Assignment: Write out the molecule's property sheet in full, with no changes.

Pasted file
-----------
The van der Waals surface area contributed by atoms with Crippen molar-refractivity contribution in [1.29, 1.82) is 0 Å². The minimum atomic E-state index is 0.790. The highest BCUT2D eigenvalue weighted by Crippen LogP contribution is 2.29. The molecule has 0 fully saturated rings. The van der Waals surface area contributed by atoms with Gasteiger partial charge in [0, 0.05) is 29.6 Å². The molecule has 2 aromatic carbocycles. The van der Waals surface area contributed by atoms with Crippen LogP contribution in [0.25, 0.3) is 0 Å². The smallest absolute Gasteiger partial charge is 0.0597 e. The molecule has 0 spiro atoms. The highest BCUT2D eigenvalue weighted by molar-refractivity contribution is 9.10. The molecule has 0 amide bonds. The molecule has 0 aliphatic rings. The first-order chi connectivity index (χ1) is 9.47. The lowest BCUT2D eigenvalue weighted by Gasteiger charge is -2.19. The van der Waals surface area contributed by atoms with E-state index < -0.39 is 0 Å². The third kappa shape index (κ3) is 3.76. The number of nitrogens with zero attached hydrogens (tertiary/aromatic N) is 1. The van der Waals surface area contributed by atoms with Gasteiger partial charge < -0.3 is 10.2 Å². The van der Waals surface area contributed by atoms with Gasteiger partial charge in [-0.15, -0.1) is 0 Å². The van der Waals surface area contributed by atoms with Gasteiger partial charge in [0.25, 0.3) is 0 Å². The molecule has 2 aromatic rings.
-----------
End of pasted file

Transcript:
The van der Waals surface area contributed by atoms with Crippen molar-refractivity contribution in [1.29, 1.82) is 0 Å². The minimum atomic E-state index is 0.790. The highest BCUT2D eigenvalue weighted by Crippen LogP contribution is 2.29. The molecule has 0 fully saturated rings. The van der Waals surface area contributed by atoms with Gasteiger partial charge in [0, 0.05) is 29.6 Å². The molecule has 2 aromatic carbocycles. The van der Waals surface area contributed by atoms with Crippen LogP contribution in [0.25, 0.3) is 0 Å². The smallest absolute Gasteiger partial charge is 0.0597 e. The molecule has 0 spiro atoms. The highest BCUT2D eigenvalue weighted by molar-refractivity contribution is 9.10. The molecule has 0 amide bonds. The molecule has 0 aliphatic rings. The first-order chi connectivity index (χ1) is 9.47. The lowest BCUT2D eigenvalue weighted by Gasteiger charge is -2.19. The van der Waals surface area contributed by atoms with E-state index < -0.39 is 0 Å². The third kappa shape index (κ3) is 3.76. The number of nitrogens with zero attached hydrogens (tertiary/aromatic N) is 1. The van der Waals surface area contributed by atoms with Gasteiger partial charge < -0.3 is 10.2 Å². The van der Waals surface area contributed by atoms with Gasteiger partial charge in [-0.15, -0.1) is 0 Å². The van der Waals surface area contributed by atoms with Gasteiger partial charge in [0.25, 0.3) is 0 Å². The molecule has 2 aromatic rings.